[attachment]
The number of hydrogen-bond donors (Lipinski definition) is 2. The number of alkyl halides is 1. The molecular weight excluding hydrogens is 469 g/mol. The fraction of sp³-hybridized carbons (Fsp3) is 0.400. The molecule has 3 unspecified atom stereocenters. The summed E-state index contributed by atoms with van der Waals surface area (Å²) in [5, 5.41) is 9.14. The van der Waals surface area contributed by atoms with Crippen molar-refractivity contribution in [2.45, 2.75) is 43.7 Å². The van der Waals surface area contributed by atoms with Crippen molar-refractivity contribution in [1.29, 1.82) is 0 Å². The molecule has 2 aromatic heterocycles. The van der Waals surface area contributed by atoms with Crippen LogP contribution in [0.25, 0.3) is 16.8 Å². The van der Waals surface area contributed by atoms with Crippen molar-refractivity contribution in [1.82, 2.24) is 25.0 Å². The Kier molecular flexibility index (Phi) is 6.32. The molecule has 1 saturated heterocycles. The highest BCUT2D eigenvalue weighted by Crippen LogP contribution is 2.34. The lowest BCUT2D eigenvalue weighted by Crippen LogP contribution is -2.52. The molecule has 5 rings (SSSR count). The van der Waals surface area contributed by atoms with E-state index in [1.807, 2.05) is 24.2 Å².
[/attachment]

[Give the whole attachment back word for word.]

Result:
The number of hydrogen-bond donors (Lipinski definition) is 2. The number of alkyl halides is 1. The molecular weight excluding hydrogens is 469 g/mol. The fraction of sp³-hybridized carbons (Fsp3) is 0.400. The molecule has 3 unspecified atom stereocenters. The summed E-state index contributed by atoms with van der Waals surface area (Å²) in [5, 5.41) is 9.14. The van der Waals surface area contributed by atoms with Crippen molar-refractivity contribution in [2.45, 2.75) is 43.7 Å². The van der Waals surface area contributed by atoms with Crippen molar-refractivity contribution in [1.29, 1.82) is 0 Å². The molecule has 2 aromatic heterocycles. The van der Waals surface area contributed by atoms with Crippen LogP contribution in [0.25, 0.3) is 16.8 Å². The van der Waals surface area contributed by atoms with Crippen molar-refractivity contribution in [1.82, 2.24) is 25.0 Å². The Kier molecular flexibility index (Phi) is 6.32. The molecule has 1 saturated heterocycles. The highest BCUT2D eigenvalue weighted by Crippen LogP contribution is 2.34. The lowest BCUT2D eigenvalue weighted by Crippen LogP contribution is -2.52. The molecule has 5 rings (SSSR count). The van der Waals surface area contributed by atoms with E-state index in [1.807, 2.05) is 24.2 Å².